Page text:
7Linear Programming and the Theory of the Firm1

7.1 The Technology of the Firm

To gain some insight into how linear programming may be utilized to solve a variety of resource allocation or general economic decision problems facing the firm, we shall first examine the structure of what may be called the firm’s linear technology. To this end, let us define a production process or activity as a particular method for performing an economic task, e.g. a physical operation that transforms a flow of scarce inputs into a flow of output in a prescribed or technologically determined fashion. Moreover, the factor input proportions are assumed to be fixed and returns to scale (the output response to a proportionate increase of all inputs) are constant as the inputs are varied. Hence, increasing the output of a particular process by a fixed amount can only occur if we increase “each” factor input by the same amount so that factor proportions are invariant.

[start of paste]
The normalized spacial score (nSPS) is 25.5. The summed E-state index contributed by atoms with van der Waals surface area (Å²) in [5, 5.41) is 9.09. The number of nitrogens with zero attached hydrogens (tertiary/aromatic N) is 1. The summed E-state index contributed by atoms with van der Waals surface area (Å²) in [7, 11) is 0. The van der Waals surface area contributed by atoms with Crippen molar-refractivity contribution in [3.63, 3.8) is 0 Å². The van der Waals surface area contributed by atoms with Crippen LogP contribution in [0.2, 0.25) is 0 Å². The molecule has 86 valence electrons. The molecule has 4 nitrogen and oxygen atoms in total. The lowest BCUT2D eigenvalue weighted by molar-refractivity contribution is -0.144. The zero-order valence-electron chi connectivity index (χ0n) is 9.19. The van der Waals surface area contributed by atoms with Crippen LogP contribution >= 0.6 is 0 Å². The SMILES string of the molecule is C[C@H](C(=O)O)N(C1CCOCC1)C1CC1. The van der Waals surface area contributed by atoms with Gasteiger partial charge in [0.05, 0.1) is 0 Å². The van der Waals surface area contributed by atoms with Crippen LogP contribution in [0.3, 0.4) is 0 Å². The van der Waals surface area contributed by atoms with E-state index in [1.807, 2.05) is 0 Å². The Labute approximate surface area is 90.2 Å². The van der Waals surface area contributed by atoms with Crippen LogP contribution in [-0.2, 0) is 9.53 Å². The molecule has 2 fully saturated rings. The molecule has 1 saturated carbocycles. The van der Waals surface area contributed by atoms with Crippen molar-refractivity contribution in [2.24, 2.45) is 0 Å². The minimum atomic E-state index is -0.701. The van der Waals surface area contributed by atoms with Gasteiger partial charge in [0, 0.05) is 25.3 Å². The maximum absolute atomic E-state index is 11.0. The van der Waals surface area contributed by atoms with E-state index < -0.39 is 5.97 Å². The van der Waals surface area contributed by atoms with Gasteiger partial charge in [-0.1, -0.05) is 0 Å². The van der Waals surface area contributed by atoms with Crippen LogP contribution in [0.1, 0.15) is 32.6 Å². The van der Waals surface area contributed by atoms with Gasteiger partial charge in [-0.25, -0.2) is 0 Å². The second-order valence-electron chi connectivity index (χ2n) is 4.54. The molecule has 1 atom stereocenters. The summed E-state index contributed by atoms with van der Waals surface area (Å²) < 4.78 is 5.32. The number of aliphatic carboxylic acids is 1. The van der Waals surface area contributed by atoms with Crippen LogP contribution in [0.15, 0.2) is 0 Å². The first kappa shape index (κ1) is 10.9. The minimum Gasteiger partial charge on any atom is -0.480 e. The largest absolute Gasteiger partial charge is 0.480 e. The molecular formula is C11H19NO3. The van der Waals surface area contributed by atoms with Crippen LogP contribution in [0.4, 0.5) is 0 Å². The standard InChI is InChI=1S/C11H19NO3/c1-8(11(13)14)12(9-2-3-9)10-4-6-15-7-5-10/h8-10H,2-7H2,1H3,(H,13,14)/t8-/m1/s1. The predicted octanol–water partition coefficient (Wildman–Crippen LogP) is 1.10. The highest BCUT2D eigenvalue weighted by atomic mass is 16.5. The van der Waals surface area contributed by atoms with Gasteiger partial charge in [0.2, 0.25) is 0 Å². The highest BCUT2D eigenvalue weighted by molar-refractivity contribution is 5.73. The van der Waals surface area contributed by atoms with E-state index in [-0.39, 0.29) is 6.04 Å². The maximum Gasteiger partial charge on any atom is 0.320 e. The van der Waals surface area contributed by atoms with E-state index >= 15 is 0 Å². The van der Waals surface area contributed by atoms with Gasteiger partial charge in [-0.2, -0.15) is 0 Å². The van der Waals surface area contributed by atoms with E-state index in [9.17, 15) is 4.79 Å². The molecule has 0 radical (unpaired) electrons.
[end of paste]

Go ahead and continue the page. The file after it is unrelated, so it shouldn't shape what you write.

More specifically, if we have m scarce inputs, each of which is used by p separate activities in fixed amounts, then the jth simple activity may be denoted as the (m × 1) vector


where the (constant) element aij is interpreted as “the minimum amount of factor i, i = 1, …, m, required to operate activity j,j = 1, …, p, at the unit level.” Thus, to produce one unit of output using activity j, we must utilize a1j units of factor 1, a

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